The most telling for us are the middle three criteria, which state:
“4. The proposed land use will not cause substantial adverse impact to existing natural resources within the surrounding area, community, or region;
5. The proposed land use, including buildings, structures and facilities, shall be compatible with the locality and surrounding areas, appropriate to the physical conditions and capabilities of the specific parcel or parcels; [and]
6. The existing physical and environmental aspects of the land, such as natural beauty and open space characteristics, will be preserved or improved upon, whichever is applicable;”
The TMT can’t satisfy these criteria. This development (18 stories, 8 acre construction footprint) would multiply industrial land use on Mauna Kea, forever altering the natural beauty and sacred vista of the northern plateau.
Construction will impact fragile habitats of native plants and animals found only on Mauna Kea, with no guarantee of restoration when the lease term ends, in a mere 21 years.
How big is it?
– 184 ft. tall (18 stories), plus 20 ft. below ground
– Construction footprint: over 8 acres disturbed
– Completed structure footprint: over 5 acres
– Average American football field is 1.32 acres
– Telescope: 34,000 sq. ft.
– Support and office building: 21,000 sq. ft.
– Will excavate 64,000 cubic yards of summit area
– Will add 3,400 ft of new road, using excavated dirt to level it
What impact will it have?
– Construction proposed for the northern plateau, some of the last undeveloped area on the summit
– Structure will interrupt viewplane to Haleakala
– Will be visible from 14% of the island, including Waimea Park, Puu Kapu & Waawaa, Honokaa, & Puukohala
– Current telescopes are visible from 43% of the island
– Telescope operations will create 74 dbA of noise
– Will produce 120-250 cubic feet of solid waste a week
– Will use 5,000 gallon underground tank to store waste, including hazardous chemicals
The Final EIS for the project admits that telescope construction has had a substantial adverse impact on the natural and cultural resources of the conservation district on the summit. Here is a link to the developers’ description of the TMT: www.tmt.org.
Of course, the University Board of Regents sees the proposal as a done deal. The developers of this project have spent hundreds of thousands of dollars in a massive PR campaign, assuring us that TMT will have little impact on the summit and that past problems with resource management have been fixed. But we know that this is not so.
Forty Years of Mismanagement
Forty years ago, the people of Hawaii agreed to share our highest and most sacred summit with a small community of UH astronomers–on the promise of protection and stewardship for fragile alpine habitats, endemic native species, and sacred cultural landscapes. Sadly, the promise to malama (care for) our sacred summit remains unfulfilled.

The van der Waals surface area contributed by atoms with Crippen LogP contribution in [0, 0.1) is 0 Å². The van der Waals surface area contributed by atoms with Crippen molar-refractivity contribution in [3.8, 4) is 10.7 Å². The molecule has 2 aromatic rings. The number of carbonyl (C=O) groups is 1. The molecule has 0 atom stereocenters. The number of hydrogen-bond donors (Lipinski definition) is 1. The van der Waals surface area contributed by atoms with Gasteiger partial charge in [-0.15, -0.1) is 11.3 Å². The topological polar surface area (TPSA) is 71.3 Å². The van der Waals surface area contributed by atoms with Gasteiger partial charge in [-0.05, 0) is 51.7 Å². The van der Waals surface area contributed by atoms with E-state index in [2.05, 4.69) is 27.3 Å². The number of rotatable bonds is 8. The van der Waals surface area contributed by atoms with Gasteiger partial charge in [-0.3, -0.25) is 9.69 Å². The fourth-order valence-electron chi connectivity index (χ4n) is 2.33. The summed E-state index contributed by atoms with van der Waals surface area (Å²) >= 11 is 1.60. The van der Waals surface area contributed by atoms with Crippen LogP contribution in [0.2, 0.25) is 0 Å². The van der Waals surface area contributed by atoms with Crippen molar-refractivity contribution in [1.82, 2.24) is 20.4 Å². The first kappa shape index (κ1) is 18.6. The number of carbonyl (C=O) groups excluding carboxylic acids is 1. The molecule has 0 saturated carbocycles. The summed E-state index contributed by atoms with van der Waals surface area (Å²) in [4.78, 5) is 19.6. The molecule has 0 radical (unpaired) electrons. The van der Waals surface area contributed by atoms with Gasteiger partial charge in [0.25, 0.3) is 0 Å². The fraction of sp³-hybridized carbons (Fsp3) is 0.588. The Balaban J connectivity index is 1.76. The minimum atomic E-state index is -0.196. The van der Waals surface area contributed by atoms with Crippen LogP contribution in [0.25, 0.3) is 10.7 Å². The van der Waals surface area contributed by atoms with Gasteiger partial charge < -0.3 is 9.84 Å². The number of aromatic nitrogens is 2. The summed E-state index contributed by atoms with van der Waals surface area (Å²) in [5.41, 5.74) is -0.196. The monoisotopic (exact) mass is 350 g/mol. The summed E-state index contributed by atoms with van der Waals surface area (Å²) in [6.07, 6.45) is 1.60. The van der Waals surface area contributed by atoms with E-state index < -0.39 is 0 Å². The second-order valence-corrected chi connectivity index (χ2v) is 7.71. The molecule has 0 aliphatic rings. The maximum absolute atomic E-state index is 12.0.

Today, the University of Hawaii Board of Regents, several foreign governments, the U.S. federal government and military, and various development corporations have built or proposed to expand the footprint of industrial land use in the Mauna Kea conservation district.
The footprint of roads, buildings, parking, and ever-larger telescope complexes has grown and prospered, while natural and cultural resources have been irreplaceably lost, desecrated and destroyed. Today, even more development is proposed.
Mauna Kea is:
– Wao Akua, dwelling of Wakea
– Home of Poliahu and her sisters
– Used by cultural practitioners today
– Conservation district lands
– Above the main aquifer for the island
– “Ceded” crown lands
– Home to endemic native plants and animals,many found nowhere else on the planet
“For it is here that the very life breath can be seized in a moment never to return. It is only here that the life-giving waters originate. Only here do the heavens open so that man can be received, blessed, freed and transformed in the ways of Heaven.”
- from “Mauna Kea — The Temple”, Royal Order of Kamehameha I, Heiau Helu Elua, and Mauna Kea `Anainahou
Better Solutions Proposed, A Better Future Possible
We are asking for simple, common sense solutions for Mauna Kea, including: independent management (where developers do not approve their own projects), appropriate limits on development footprint based on study of summit carrying capacity, and appropriate compensation to the people of Hawai`i for past development.
See the Action Alert on KAHEA’s Blog